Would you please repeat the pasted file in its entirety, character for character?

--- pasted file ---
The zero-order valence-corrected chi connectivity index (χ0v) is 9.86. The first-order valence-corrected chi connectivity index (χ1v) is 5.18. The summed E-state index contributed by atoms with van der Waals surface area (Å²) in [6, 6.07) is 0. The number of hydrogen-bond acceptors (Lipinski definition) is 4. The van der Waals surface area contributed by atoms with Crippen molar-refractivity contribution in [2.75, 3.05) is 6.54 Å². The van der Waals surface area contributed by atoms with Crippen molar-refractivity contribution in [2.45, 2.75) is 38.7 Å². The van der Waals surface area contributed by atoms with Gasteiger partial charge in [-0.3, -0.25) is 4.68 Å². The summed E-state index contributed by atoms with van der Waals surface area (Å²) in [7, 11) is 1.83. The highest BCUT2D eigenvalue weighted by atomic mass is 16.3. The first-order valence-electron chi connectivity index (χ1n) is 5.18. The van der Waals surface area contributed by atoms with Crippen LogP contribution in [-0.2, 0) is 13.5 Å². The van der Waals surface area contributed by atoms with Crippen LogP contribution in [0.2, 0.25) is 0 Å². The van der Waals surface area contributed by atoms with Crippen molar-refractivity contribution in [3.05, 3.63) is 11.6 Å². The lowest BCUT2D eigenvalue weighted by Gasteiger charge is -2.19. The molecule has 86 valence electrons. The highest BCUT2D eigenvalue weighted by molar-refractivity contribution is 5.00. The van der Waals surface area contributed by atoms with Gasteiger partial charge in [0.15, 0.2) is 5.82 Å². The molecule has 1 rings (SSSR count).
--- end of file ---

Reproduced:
The zero-order valence-corrected chi connectivity index (χ0v) is 9.86. The first-order valence-corrected chi connectivity index (χ1v) is 5.18. The summed E-state index contributed by atoms with van der Waals surface area (Å²) in [6, 6.07) is 0. The number of hydrogen-bond acceptors (Lipinski definition) is 4. The van der Waals surface area contributed by atoms with Crippen molar-refractivity contribution in [2.75, 3.05) is 6.54 Å². The van der Waals surface area contributed by atoms with Crippen molar-refractivity contribution in [2.45, 2.75) is 38.7 Å². The van der Waals surface area contributed by atoms with Gasteiger partial charge in [-0.3, -0.25) is 4.68 Å². The summed E-state index contributed by atoms with van der Waals surface area (Å²) in [7, 11) is 1.83. The highest BCUT2D eigenvalue weighted by atomic mass is 16.3. The first-order valence-electron chi connectivity index (χ1n) is 5.18. The van der Waals surface area contributed by atoms with Crippen LogP contribution in [-0.2, 0) is 13.5 Å². The van der Waals surface area contributed by atoms with Crippen LogP contribution in [0.2, 0.25) is 0 Å². The van der Waals surface area contributed by atoms with Crippen molar-refractivity contribution in [3.05, 3.63) is 11.6 Å². The lowest BCUT2D eigenvalue weighted by Gasteiger charge is -2.19. The molecule has 86 valence electrons. The highest BCUT2D eigenvalue weighted by molar-refractivity contribution is 5.00. The van der Waals surface area contributed by atoms with Gasteiger partial charge in [0.15, 0.2) is 5.82 Å². The molecule has 1 rings (SSSR count).